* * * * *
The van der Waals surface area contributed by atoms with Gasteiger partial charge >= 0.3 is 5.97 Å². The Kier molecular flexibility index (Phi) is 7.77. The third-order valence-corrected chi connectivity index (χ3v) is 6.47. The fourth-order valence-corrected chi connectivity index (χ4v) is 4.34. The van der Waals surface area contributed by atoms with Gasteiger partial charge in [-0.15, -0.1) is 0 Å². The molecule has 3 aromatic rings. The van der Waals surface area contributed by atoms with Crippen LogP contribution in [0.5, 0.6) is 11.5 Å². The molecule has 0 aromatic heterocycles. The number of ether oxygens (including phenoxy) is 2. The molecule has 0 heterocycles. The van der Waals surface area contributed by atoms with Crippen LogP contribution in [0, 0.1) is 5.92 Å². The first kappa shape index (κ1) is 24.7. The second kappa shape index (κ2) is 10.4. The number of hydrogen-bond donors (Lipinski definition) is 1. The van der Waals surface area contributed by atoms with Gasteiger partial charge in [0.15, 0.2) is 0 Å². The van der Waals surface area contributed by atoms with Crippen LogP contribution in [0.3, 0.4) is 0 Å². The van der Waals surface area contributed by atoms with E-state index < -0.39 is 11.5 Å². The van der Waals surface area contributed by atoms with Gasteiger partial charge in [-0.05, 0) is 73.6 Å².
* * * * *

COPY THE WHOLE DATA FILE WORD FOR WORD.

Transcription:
The van der Waals surface area contributed by atoms with Gasteiger partial charge >= 0.3 is 5.97 Å². The Kier molecular flexibility index (Phi) is 7.77. The third-order valence-corrected chi connectivity index (χ3v) is 6.47. The fourth-order valence-corrected chi connectivity index (χ4v) is 4.34. The van der Waals surface area contributed by atoms with Gasteiger partial charge in [-0.15, -0.1) is 0 Å². The molecule has 3 aromatic rings. The van der Waals surface area contributed by atoms with Crippen LogP contribution in [0.5, 0.6) is 11.5 Å². The molecule has 0 aromatic heterocycles. The number of ether oxygens (including phenoxy) is 2. The molecule has 0 heterocycles. The van der Waals surface area contributed by atoms with Crippen LogP contribution in [0, 0.1) is 5.92 Å². The first kappa shape index (κ1) is 24.7. The second kappa shape index (κ2) is 10.4. The number of hydrogen-bond donors (Lipinski definition) is 1. The van der Waals surface area contributed by atoms with Gasteiger partial charge in [0.15, 0.2) is 0 Å². The van der Waals surface area contributed by atoms with Crippen LogP contribution in [0.3, 0.4) is 0 Å². The van der Waals surface area contributed by atoms with E-state index < -0.39 is 11.5 Å². The van der Waals surface area contributed by atoms with Gasteiger partial charge in [-0.05, 0) is 73.6 Å².